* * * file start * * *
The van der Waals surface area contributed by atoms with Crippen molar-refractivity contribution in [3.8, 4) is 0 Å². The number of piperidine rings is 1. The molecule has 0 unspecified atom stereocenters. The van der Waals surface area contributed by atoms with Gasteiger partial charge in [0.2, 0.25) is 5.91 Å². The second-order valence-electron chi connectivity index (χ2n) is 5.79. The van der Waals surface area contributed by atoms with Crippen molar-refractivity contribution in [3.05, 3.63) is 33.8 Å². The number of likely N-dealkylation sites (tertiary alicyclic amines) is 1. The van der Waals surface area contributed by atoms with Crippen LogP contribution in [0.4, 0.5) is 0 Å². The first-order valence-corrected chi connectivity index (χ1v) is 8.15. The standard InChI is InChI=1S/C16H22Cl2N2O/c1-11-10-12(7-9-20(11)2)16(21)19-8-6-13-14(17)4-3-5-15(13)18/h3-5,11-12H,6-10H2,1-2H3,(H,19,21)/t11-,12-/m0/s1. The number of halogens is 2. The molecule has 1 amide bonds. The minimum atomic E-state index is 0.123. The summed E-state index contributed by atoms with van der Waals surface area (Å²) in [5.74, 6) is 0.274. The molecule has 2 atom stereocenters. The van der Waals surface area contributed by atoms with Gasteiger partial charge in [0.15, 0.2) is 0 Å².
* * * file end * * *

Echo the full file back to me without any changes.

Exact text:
The van der Waals surface area contributed by atoms with Crippen molar-refractivity contribution in [3.8, 4) is 0 Å². The number of piperidine rings is 1. The molecule has 0 unspecified atom stereocenters. The van der Waals surface area contributed by atoms with Gasteiger partial charge in [0.2, 0.25) is 5.91 Å². The second-order valence-electron chi connectivity index (χ2n) is 5.79. The van der Waals surface area contributed by atoms with Crippen molar-refractivity contribution in [3.05, 3.63) is 33.8 Å². The number of likely N-dealkylation sites (tertiary alicyclic amines) is 1. The van der Waals surface area contributed by atoms with Crippen LogP contribution in [0.4, 0.5) is 0 Å². The first-order valence-corrected chi connectivity index (χ1v) is 8.15. The standard InChI is InChI=1S/C16H22Cl2N2O/c1-11-10-12(7-9-20(11)2)16(21)19-8-6-13-14(17)4-3-5-15(13)18/h3-5,11-12H,6-10H2,1-2H3,(H,19,21)/t11-,12-/m0/s1. The number of halogens is 2. The molecule has 1 amide bonds. The minimum atomic E-state index is 0.123. The summed E-state index contributed by atoms with van der Waals surface area (Å²) in [5.74, 6) is 0.274. The molecule has 2 atom stereocenters. The van der Waals surface area contributed by atoms with Gasteiger partial charge in [0.15, 0.2) is 0 Å².